Best, PSC

Postby Guest » 10/20/06 02:20 PM

Didn't Louis Nikola do something like this? Or did I see it in his book? My library is packed for a move so I can't look it up. If it was in his book, it's likely he invented it...or the version he performed if my memory is correct.

The description by Paul sounds like the prop Goldin used.

Postby Guest » 10/20/06 03:11 PM


As and when you get time, would you please look in that book and see if its there ??

Postby Guest » 10/20/06 09:22 PM

I'd be happy to, but my magic library is packed away in a couple of hundred boxes, not indexed box for box, ready for the move to Tennessee when the house sells. Sorry, but I won't be looking at the library for probably six months.

Anyone else have a copy of Nikola's book?

Postby Guest » 10/21/06 03:03 PM

Is there online clip of Horace Goldin perfoming this ?


Do you remember the title of that book by Louis Nikola ??

Postby Guest » 10/21/06 06:28 PM

David. I just went and looked in Nicola's Magic

Masterpices published by Goldston. There are very

detailed plans for a cardtable to suitcase in the

book .My guess would be in Goldston Yearbooks or

Locked Books or Sharp's Conjurers Mechanical

Secrets . I've seen it somwhere in print also.


Postby Guest » 10/21/06 11:26 PM

No, I don't believe that clip in on-line. At least I've never seen it there. Maybe part of the SAM Film Library...maybe.

Mike, thanks for looking. I knew something like that was in that book. It can make you crazy when you want to remember one thing, in a book you looked at years ago, but can't quite remember all the details.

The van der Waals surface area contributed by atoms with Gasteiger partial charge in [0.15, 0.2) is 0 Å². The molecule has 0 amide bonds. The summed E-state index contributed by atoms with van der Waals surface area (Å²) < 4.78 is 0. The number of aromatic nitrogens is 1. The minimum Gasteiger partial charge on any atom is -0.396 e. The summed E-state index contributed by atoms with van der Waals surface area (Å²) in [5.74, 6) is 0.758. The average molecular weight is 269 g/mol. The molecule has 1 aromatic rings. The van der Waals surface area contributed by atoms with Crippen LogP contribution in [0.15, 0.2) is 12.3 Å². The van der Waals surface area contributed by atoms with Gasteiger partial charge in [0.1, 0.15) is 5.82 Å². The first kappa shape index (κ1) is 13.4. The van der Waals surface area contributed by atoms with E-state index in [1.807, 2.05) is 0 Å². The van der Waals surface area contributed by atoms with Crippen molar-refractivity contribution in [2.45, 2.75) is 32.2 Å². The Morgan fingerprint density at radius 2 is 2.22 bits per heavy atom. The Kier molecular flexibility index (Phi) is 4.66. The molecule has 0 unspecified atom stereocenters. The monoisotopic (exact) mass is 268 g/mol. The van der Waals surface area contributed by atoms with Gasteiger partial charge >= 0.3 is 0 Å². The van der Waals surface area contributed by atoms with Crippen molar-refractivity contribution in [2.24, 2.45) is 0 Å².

Postby Guest » 10/31/06 08:24 AM

the clip is part of a 1936 film called stars on parade.
This may be available as a whole somewhere.
It does get an outing once in a while onn television in the uk Methas, so keep your eyes peeled.

Postby Guest » 10/31/06 01:39 PM

Thanks for the gen Dale.


Postby Guest » 10/31/06 05:14 PM

I've posted a few images here: ... dCase.html


Postby Guest » 10/31/06 05:38 PM

Many Thanks Jim.

That goes in my scrapbook of Chair To Suitcase Gen.

This one does not fold from the middle while Horace Goldin one does fold from the middle.

Anyone knows who made which model ?


Postby Pete Biro » 11/07/06 06:03 PM

I had a chair to case that belonged to Horace Goldin. I got it from a member of the Davenport Family (not connected with the store). I also had, until a few weeks ago, a Davenport Table to suitcase that I got out of the Davenport Crypt many years ago.

I sold it to a good friend and a great performer.

As far as the Chair to Case... it was LOST... YES LOST... when I moved about 20-some years ago.

I didn't realize it was missing until a couple of years after the move and was more than upset. There was nothing I could do about it.
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Postby Guest » 11/07/06 06:26 PM


Cecil Lyle claimed to have bought the entire Goldin Act.

One would think he might have ended up with the Goldin chair. and the sort of man he was, no other magi in that era would have gotten his hands around that thing.

Could you shed some light on this please ?

I am very intrested.

It's a shame the real thing has gone into oblivion.

where it is or did it end up in a fireplace. nobody will ever know.


Postby Pete Biro » 11/07/06 07:52 PM

I was on a trip to England with Al Flosso and Jay Marshall and we visited Gus Davenport who I got the chair from.